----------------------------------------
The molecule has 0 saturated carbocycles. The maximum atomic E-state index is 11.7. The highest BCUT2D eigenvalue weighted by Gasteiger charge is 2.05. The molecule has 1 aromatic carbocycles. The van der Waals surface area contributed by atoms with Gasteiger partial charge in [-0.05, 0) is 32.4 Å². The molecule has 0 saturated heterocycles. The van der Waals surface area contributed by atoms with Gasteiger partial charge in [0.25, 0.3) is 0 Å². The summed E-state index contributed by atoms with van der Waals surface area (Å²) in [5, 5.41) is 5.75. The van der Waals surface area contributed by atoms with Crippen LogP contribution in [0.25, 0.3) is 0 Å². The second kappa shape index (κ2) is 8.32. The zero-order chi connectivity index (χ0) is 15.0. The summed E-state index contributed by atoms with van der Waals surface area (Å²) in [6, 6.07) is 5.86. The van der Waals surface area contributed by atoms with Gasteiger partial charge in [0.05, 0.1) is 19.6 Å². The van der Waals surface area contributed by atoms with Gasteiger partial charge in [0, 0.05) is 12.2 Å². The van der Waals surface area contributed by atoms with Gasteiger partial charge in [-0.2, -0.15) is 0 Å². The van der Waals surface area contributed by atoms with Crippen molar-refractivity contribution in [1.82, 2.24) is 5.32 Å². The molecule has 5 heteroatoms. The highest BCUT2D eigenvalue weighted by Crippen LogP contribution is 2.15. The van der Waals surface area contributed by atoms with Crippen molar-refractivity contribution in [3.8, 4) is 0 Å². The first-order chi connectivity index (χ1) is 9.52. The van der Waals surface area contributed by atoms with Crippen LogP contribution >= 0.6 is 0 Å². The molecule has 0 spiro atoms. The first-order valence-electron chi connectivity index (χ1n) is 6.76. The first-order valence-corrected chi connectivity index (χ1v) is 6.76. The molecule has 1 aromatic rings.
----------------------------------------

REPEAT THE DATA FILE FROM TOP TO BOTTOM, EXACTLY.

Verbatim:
The molecule has 0 saturated carbocycles. The maximum atomic E-state index is 11.7. The highest BCUT2D eigenvalue weighted by Gasteiger charge is 2.05. The molecule has 1 aromatic carbocycles. The van der Waals surface area contributed by atoms with Gasteiger partial charge in [-0.05, 0) is 32.4 Å². The molecule has 0 saturated heterocycles. The van der Waals surface area contributed by atoms with Gasteiger partial charge in [0.25, 0.3) is 0 Å². The summed E-state index contributed by atoms with van der Waals surface area (Å²) in [5, 5.41) is 5.75. The van der Waals surface area contributed by atoms with Crippen LogP contribution in [0.25, 0.3) is 0 Å². The second kappa shape index (κ2) is 8.32. The zero-order chi connectivity index (χ0) is 15.0. The summed E-state index contributed by atoms with van der Waals surface area (Å²) in [6, 6.07) is 5.86. The van der Waals surface area contributed by atoms with Gasteiger partial charge in [0.05, 0.1) is 19.6 Å². The van der Waals surface area contributed by atoms with Gasteiger partial charge in [0, 0.05) is 12.2 Å². The van der Waals surface area contributed by atoms with Gasteiger partial charge in [-0.2, -0.15) is 0 Å². The van der Waals surface area contributed by atoms with Crippen molar-refractivity contribution in [1.82, 2.24) is 5.32 Å². The molecule has 5 heteroatoms. The highest BCUT2D eigenvalue weighted by Crippen LogP contribution is 2.15. The van der Waals surface area contributed by atoms with Crippen molar-refractivity contribution in [3.8, 4) is 0 Å². The first-order chi connectivity index (χ1) is 9.52. The van der Waals surface area contributed by atoms with Crippen LogP contribution >= 0.6 is 0 Å². The molecule has 0 spiro atoms. The first-order valence-electron chi connectivity index (χ1n) is 6.76. The first-order valence-corrected chi connectivity index (χ1v) is 6.76. The molecule has 1 aromatic rings.